By allowing ads to appear on this site, you support the local businesses who, in turn, support local journalism.
March Madness recap
Placeholder Image

(AP) – Butler is at it again. So are the boys from Tobacco Road. The Bluegrass State has a team and the Cheeseheads have two. There's room for four double-digit seeds but only two from the not-so-spectacular Big East. And, of course, there's The Jimmer.
The second week of the NCAA tournament will be sprinkled with the typical blend of favorites and bracket busters, the familiar and the obscure, with a notable lack of Big East flavor in that mix.
After a one-point win over top-seeded Pittsburgh — the biggest Big East bust — Butler coach Brad Stevens said he spoke with point guard Ronald Nored, a key component of the Bulldogs' magical run to last year's final.
He "came up to me and said, 'Coach, I've played in 10 NCAA games and nobody has ever picked us to win,'" Stevens said.
Such is life in America's biggest office pool.
Those who chose Duke and North Carolina, the traditional powers from Tobacco Road, still have someone to pull for. Both teams won last-second games Sunday to advance. Ohio State joined the Blue Devils and Kansas as the three top seeds to move on.
Not living up to the hype: The Big East. The conference that placed a record 11 teams in the tournament only moved two into the second week and both of those teams moved on by winning second-round games against conference rivals.
"The Big East is overrated and after Notre Dame loses tonight, it's just going to be another feather in my cap," said opinionated analyst Charles Barkley, a few minutes before the second-seeded Irish took the court against No. 10 Florida State.
Notre Dame lost 71-57.
Joining FSU among the double digits were a pair of No. 11 seeds, Marquette and Virginia Commonwealth.
Marquette, the team from downtown Milwaukee, defeated Big East rival Syracuse to set up a meeting with North Carolina. VCU — one of the last at-large teams selected for the field — had to win three games, instead of the usual two, to move to the second week. The Rams will play Florida State in the first 10 vs. 11 matchup in tournament history.
Then there was No. 12 Richmond, a program that made its name pulling upsets in the '80s and '90s and is at it once again. The Spiders will be the underdogs once again when they play the Jayhawks.
"A lot of teams get (worked up) about where they're seeded," Richmond coach Chris Mooney said. "You can't worry about it too much. In the NCAA tournament, you're not going to see too many teams get overlooked."
One team that certainly doesn't: Brigham Young. The third-seeded Cougars aren't quite an underdog, but are lovable in their own way. That's thanks to the nation's top scorer, Jimmer Fredette, who scored 66 points over two games to lead them to the regional semifinals for the first time in 30 years.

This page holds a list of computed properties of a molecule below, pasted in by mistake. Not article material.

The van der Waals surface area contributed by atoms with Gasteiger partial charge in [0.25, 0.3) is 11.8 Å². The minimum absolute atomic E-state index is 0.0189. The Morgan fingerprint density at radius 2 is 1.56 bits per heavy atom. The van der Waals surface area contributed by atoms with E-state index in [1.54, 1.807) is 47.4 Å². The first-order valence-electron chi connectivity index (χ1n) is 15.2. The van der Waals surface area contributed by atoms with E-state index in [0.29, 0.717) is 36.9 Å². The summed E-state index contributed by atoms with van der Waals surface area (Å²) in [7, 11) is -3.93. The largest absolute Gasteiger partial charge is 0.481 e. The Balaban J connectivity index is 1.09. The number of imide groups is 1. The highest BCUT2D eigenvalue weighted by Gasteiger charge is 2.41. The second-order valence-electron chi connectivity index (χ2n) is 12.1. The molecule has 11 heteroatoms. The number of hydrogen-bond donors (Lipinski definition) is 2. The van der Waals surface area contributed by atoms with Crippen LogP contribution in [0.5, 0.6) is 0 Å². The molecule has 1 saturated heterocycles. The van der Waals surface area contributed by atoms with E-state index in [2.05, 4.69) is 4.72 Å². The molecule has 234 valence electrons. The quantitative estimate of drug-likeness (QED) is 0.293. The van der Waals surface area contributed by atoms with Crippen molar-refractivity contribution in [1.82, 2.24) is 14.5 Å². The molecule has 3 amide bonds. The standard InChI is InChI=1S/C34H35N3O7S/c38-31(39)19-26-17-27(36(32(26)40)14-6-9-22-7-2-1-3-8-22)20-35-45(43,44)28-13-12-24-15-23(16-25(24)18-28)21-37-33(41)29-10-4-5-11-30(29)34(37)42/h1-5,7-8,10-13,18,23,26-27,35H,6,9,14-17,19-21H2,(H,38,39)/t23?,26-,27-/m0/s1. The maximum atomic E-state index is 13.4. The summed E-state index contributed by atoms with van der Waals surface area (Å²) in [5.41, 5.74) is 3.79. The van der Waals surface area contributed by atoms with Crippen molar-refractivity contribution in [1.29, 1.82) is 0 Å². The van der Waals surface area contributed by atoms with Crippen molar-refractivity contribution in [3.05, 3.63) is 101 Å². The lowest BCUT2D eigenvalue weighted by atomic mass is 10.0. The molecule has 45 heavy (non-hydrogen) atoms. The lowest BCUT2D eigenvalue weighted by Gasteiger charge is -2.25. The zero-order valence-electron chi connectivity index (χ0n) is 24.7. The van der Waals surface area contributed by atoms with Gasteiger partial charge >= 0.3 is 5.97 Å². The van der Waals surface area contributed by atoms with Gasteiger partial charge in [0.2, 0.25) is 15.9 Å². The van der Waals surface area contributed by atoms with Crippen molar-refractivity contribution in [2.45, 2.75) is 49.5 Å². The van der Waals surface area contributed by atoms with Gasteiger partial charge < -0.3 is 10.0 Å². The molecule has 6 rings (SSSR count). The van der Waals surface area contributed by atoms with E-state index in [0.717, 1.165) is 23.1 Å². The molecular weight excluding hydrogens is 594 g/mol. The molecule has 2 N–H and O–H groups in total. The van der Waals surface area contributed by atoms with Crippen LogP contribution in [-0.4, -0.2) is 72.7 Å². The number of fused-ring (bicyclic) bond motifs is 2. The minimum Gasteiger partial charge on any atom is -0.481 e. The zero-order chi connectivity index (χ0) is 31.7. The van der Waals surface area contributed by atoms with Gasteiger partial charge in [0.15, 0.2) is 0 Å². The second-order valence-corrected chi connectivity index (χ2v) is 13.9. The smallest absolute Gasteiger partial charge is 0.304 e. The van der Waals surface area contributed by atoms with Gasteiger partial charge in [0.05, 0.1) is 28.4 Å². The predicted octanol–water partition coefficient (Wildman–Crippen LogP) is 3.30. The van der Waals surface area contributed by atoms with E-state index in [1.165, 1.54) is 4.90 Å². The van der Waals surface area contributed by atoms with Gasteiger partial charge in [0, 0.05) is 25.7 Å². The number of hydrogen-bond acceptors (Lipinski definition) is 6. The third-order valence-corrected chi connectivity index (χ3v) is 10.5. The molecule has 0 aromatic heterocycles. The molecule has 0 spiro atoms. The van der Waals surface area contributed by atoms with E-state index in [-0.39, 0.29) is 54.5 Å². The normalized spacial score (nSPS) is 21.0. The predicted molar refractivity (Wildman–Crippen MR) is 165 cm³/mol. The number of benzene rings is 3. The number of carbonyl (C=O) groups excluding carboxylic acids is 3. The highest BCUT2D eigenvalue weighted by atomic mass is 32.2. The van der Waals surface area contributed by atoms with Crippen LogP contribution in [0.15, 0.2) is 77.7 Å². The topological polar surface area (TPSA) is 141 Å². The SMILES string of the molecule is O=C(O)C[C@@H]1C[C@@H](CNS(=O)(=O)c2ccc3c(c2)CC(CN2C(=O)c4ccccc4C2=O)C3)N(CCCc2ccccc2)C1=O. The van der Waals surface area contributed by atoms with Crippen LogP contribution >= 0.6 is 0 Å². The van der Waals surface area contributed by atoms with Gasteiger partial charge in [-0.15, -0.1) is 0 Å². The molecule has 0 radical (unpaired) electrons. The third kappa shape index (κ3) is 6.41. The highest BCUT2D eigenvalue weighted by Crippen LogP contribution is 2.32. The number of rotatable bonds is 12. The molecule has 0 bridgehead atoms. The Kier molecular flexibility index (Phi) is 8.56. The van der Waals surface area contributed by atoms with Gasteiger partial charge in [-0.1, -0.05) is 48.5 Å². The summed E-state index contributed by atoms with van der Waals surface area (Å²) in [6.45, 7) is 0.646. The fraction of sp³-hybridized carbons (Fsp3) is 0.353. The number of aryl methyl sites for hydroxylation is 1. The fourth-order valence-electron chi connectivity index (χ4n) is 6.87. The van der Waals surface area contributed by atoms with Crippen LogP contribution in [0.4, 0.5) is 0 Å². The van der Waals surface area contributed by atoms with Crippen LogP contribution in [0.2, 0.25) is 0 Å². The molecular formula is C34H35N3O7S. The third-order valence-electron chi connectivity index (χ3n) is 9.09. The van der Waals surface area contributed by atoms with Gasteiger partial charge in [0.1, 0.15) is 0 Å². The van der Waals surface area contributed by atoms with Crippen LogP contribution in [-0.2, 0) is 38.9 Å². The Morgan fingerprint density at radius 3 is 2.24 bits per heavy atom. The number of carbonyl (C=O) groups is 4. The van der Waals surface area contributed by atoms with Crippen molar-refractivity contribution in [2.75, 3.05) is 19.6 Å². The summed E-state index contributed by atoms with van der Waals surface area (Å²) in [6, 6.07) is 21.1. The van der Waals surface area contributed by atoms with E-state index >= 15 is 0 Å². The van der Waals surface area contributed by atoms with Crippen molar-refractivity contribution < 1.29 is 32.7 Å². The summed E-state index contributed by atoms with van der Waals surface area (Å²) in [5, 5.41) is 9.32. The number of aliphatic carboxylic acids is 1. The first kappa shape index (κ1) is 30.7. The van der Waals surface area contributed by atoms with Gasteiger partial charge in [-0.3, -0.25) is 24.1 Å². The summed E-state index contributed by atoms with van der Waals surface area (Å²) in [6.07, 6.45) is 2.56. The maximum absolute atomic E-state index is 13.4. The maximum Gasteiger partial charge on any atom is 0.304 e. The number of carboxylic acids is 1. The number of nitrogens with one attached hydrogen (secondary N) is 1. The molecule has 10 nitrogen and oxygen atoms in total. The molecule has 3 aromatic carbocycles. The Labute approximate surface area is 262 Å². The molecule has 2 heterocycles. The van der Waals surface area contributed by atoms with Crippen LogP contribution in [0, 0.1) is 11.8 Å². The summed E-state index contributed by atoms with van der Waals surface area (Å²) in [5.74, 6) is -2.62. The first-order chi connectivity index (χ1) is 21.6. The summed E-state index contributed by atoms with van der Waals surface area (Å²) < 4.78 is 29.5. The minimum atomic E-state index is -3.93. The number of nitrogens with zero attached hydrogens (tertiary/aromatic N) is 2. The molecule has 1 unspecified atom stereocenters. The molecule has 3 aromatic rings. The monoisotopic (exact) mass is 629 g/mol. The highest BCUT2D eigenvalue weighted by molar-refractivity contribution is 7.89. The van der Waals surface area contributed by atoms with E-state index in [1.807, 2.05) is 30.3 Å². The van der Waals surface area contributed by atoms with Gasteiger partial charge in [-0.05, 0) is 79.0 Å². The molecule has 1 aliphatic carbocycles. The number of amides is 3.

"It was very important," Fredette said after BYU defeated Gonzaga on Saturday to move on. "It was one of my goals coming into this season. I wanted to get to the second weekend and so did this team, so it's extremely important."
The Cougars will play No. 2 seed Florida in the Southeast regional. It's a rematch of their first-round game last year, won 99-92 by BYU.
In the other Southeast game, it will be No. 8 Butler vs. No. 4 Wisconsin. The Bulldogs, who practice and play in the gym where the classic hardwood movie "Hoosiers" was filmed, lost their best player, Gordon Hayward, to the NBA and struggled at times this year. Surely, they can't make another run to the Final Four. Or can they?
"It's exciting and a lot of us have been here before, so we know what to expect and we have to show the freshmen the ropes," senior guard Zach Hahn said. "But this is what you play for, and you never want it to end."
Led by freshman center Jared Sullinger, Ohio State was one of the few teams to breeze through the first weekend easily, winning its pair of games by an average of 31.5. The Buckeyes play Kentucky, coached by John Calipari, who is trying to join Rick Pitino as only the second coach to lead three programs to the Final Four. The Wildcats are young, led by three freshman, Brandon Knight, Terrence Jones and Doron Lamb.
"If the choice is talent or experience, I'm taking talent," Calipari said. "Then, you can blame me for us not winning. But I'm taking talent. That's just how I've been throughout my career."
Duke has a good blend of talent and experience in its quest for a repeat. The Blue Devils, the top seed in the West, will play No. 5 Arizona, back in the tournament after missing one season following a record stretch of 25 straight appearances. Sean Miller now roams the sideline that Lute Olson used to own and has the Wildcats into the second weekend for the fifth time in the last decade.
The other West game pits No. 3 Connecticut against No. 2 San Diego State — one program with tons of history against another with virtually none.
UConn showed no ill effects from its five-game-in-five-night run to the Big East Conference championship. Jim Calhoun's Huskies won their two games by an average of 20, including a 69-58 victory over conference rival Cincinnati.
San Diego State is coached by Steve Fisher, he of Fab Five fame with Michigan a few decades back. His new program won its first two NCAA tournament games this weekend. The Aztecs are one of five teams from the mid-major conferences to make the final 16.
"To finally achieve this goal, it feels special," guard D.J. Gay said. "Not just for this team, but for the city of San Diego. This is a place that we haven't been before. But to finally reach it, it feels amazing."